One of our ambitions at the MIC Brussels is to empower girls and women in entrepreneurship and IT. During the next weeks, through the series of portraits “Women, IT & Entrepreneurship”, we will bring in the spotlight inspiring key-actresses of these worlds. We are dedicated to have more women take the step and become successful IT entrepreneurs!
Leen Segers: Learning as a way to grow
Leen Segers’s path is made of learning and growing. After working in several positions between Belgium and London, she founded last year EEYOU (a VR platform) and LucidWeb (a VR and WebVR consulting and development agency). Pushed by the need to inspire other women in that industry, she also created Women in VR/AR Europe. By working her way up and by always willing more, she is an inspiration for anyone who wants to expand in new tech industries.
Starting in a Belgian success story
She starts her professional life at Netlog, a social network website – a Belgian success story. “There, I specialized in social marketing for brands and had the opportunity to work closely with the co-founders.” She was there from the very beginning. “I saw the whole evolution. By taking different roles in the company, I could learn a lot of new skills.”
In 2011, the next step was London. While she still works for Netlog, Leen Segers notices the growing interest in on-demand online videos around her. “London is ahead of Brussels regarding technological habits; online video streaming was already a standard there”. Soon after, she quits Netlog and joins Kaltura, a software company that provides an open source online video platform. “I learned a lot there, especially in tech. By being head of sales, I had to sell our products to CTO’s and thus I had to be on top of everything.” Pushed by the need to stay confident in her role, she develops her technical knowledge.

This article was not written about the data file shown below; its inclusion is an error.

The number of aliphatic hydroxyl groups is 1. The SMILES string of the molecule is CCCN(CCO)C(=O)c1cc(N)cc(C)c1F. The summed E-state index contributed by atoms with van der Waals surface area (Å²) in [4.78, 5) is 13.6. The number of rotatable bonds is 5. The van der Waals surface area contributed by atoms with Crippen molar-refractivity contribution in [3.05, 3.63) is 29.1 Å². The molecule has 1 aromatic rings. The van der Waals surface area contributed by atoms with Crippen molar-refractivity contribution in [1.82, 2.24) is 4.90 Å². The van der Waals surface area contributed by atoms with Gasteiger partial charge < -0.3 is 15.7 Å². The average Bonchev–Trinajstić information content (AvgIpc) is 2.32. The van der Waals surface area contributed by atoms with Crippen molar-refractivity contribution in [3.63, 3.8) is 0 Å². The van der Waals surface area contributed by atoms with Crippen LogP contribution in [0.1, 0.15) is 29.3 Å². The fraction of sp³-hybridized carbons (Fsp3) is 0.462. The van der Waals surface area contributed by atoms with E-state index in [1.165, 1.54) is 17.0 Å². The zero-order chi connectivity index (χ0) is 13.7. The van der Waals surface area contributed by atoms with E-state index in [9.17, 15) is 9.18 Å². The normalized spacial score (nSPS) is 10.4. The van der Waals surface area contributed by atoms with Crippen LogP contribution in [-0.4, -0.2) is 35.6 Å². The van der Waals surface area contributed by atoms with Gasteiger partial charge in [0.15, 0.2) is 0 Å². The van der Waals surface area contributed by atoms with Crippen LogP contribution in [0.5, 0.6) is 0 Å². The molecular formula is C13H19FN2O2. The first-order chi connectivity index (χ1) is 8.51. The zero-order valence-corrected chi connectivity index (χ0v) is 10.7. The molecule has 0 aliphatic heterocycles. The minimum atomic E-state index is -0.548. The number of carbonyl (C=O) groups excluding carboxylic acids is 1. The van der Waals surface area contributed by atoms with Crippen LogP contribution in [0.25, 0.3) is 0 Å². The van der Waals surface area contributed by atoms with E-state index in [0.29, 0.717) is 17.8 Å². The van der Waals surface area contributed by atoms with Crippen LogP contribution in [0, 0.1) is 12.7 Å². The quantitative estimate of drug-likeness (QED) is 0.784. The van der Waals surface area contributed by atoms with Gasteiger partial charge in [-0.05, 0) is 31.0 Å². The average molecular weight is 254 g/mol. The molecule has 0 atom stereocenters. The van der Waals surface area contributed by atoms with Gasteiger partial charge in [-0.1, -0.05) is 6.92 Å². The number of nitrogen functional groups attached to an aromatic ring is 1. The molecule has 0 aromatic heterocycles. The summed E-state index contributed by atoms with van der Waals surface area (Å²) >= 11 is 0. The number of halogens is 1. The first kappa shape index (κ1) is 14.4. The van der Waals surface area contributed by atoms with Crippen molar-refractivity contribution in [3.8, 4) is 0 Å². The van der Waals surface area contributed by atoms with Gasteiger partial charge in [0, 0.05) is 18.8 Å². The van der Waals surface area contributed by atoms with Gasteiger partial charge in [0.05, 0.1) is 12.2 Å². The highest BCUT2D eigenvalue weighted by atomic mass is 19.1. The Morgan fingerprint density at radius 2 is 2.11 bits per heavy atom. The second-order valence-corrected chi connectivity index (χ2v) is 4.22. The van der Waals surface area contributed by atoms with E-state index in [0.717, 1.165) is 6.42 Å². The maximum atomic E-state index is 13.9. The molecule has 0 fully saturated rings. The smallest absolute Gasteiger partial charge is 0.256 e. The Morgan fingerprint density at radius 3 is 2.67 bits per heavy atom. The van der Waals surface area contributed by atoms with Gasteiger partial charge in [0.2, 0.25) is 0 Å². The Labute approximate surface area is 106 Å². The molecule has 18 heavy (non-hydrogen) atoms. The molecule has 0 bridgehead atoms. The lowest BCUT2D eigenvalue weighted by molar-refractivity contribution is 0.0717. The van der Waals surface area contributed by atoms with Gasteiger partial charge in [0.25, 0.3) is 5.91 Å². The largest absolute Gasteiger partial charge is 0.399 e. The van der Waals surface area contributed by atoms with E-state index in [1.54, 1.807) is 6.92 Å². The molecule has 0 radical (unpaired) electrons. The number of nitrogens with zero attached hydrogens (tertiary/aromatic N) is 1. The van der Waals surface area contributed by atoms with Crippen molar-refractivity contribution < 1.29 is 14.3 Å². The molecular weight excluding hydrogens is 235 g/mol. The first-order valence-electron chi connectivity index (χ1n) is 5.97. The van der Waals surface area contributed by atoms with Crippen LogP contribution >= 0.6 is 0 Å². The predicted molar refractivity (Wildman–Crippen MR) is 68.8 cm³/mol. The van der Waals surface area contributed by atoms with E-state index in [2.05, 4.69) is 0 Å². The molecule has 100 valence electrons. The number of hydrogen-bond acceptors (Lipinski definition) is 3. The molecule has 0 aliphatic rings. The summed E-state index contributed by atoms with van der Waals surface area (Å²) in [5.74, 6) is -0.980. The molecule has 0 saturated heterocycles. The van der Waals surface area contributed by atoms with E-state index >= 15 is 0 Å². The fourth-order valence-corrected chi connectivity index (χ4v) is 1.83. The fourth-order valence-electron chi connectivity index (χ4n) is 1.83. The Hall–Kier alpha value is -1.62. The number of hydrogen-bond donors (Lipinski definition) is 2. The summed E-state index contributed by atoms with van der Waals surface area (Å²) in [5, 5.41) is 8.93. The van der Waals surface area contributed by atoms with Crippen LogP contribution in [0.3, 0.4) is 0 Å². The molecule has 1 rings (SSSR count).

After four years in London, Leen Segers moves back to Belgium. “London is a heavy city. It was time for me to go back home and, I felt that I was confident enough in my skills to go further here.”
The Virtual Reality Experience
It is in 2015 that she discovers for the first time the virtual reality experience. “I was amazed by the power of that technology. I didn’t see it as a thread to the existing media, but more as a parallel track to other media, another way to consume medias.” After exploring high-quality ways to consume media, the VR is the logical next step in her path. “I was intrigued and took it as a new opportunity. I didn’t know why yet, but I knew I wanted to be part of this.”
After this thunderbolt, it is clear to her that she needs, one more time, to learn every aspect of that technology. From there, she attends conferences, reads everything she can. Soon enough, she founds EEYOU, a European platform for virtual reality. “I had noticed that on most VR media platforms, the content came from the US. I wanted to change that and make it a EU content platform.” While studying the options in distribution of VR content, she is introduced to the world of WebVR. She meets Thomas Balouet and together they decide to create a new company focused on this new tech, LucidWeb. “I am glad I could meet a technical co-founder. Being a team, combining your efforts, is much more powerful than being on your own.”
The importance of learning
One lesson she learned about herself during her professional carrier is how important it is to keep learning. “A more technical part of the job makes me want to stay there. Since I wanted to learn about VR and there was no important VR company in Belgium, I had to be an entrepreneur myself.”
Through her experience, she noticed that women needed more role models in her domain. While there are initiatives in the UK, there was none in Europe. This is where she decided to found Women in VR/AR Europe, an organization aiming to gather women who work in that industry. “I wanted to meet other women like me; I wanted to know their own process in a male-driven industry. This type of environment can sometimes make them feel uncomfortable. It can be discouraging.”
New opportunities ahead
Today, she feels more confident than ever. “I feel encouraged to go through the next phases in the startup lifecycle. The areas that are unknown are now considered as opportunities. I don’t feel nervous at all.” More than that, she knows there is nothing she cannot learn and that developing herself is the more interesting part of the job.